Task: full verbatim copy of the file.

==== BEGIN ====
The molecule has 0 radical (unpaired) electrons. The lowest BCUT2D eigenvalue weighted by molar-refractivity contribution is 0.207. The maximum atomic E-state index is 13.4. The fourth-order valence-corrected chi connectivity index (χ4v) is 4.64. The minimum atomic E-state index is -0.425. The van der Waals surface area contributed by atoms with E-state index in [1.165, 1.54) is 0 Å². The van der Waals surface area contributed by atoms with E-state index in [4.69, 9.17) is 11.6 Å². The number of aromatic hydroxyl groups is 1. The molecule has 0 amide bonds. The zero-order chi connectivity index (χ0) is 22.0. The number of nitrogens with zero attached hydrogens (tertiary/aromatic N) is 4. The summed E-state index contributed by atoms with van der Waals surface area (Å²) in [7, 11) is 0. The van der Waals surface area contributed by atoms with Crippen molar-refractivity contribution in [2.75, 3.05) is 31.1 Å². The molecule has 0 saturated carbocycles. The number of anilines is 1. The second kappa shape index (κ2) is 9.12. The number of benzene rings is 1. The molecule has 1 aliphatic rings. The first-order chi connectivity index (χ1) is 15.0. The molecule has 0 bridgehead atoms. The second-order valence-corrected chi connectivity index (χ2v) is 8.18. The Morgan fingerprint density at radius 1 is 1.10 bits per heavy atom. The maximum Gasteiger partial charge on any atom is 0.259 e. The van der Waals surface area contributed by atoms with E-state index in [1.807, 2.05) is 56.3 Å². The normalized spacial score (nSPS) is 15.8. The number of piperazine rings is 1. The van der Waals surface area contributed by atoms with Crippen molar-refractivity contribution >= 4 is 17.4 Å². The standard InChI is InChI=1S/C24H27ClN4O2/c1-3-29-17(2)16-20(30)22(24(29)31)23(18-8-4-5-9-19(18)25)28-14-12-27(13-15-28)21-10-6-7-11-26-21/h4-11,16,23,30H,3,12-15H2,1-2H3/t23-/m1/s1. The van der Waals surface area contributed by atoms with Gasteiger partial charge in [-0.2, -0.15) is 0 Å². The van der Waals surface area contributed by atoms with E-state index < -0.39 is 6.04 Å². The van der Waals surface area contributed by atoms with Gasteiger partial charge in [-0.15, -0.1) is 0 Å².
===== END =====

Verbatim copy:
The molecule has 0 radical (unpaired) electrons. The lowest BCUT2D eigenvalue weighted by molar-refractivity contribution is 0.207. The maximum atomic E-state index is 13.4. The fourth-order valence-corrected chi connectivity index (χ4v) is 4.64. The minimum atomic E-state index is -0.425. The van der Waals surface area contributed by atoms with E-state index in [1.165, 1.54) is 0 Å². The van der Waals surface area contributed by atoms with E-state index in [4.69, 9.17) is 11.6 Å². The number of aromatic hydroxyl groups is 1. The molecule has 0 amide bonds. The zero-order chi connectivity index (χ0) is 22.0. The number of nitrogens with zero attached hydrogens (tertiary/aromatic N) is 4. The summed E-state index contributed by atoms with van der Waals surface area (Å²) in [7, 11) is 0. The van der Waals surface area contributed by atoms with Crippen molar-refractivity contribution in [2.75, 3.05) is 31.1 Å². The molecule has 0 saturated carbocycles. The number of anilines is 1. The second kappa shape index (κ2) is 9.12. The number of benzene rings is 1. The molecule has 1 aliphatic rings. The first-order chi connectivity index (χ1) is 15.0. The molecule has 0 bridgehead atoms. The second-order valence-corrected chi connectivity index (χ2v) is 8.18. The Morgan fingerprint density at radius 1 is 1.10 bits per heavy atom. The maximum Gasteiger partial charge on any atom is 0.259 e. The van der Waals surface area contributed by atoms with E-state index in [1.807, 2.05) is 56.3 Å². The normalized spacial score (nSPS) is 15.8. The number of piperazine rings is 1. The van der Waals surface area contributed by atoms with Crippen molar-refractivity contribution >= 4 is 17.4 Å². The standard InChI is InChI=1S/C24H27ClN4O2/c1-3-29-17(2)16-20(30)22(24(29)31)23(18-8-4-5-9-19(18)25)28-14-12-27(13-15-28)21-10-6-7-11-26-21/h4-11,16,23,30H,3,12-15H2,1-2H3/t23-/m1/s1. The van der Waals surface area contributed by atoms with Gasteiger partial charge in [-0.2, -0.15) is 0 Å². The van der Waals surface area contributed by atoms with E-state index < -0.39 is 6.04 Å². The van der Waals surface area contributed by atoms with Gasteiger partial charge in [-0.15, -0.1) is 0 Å².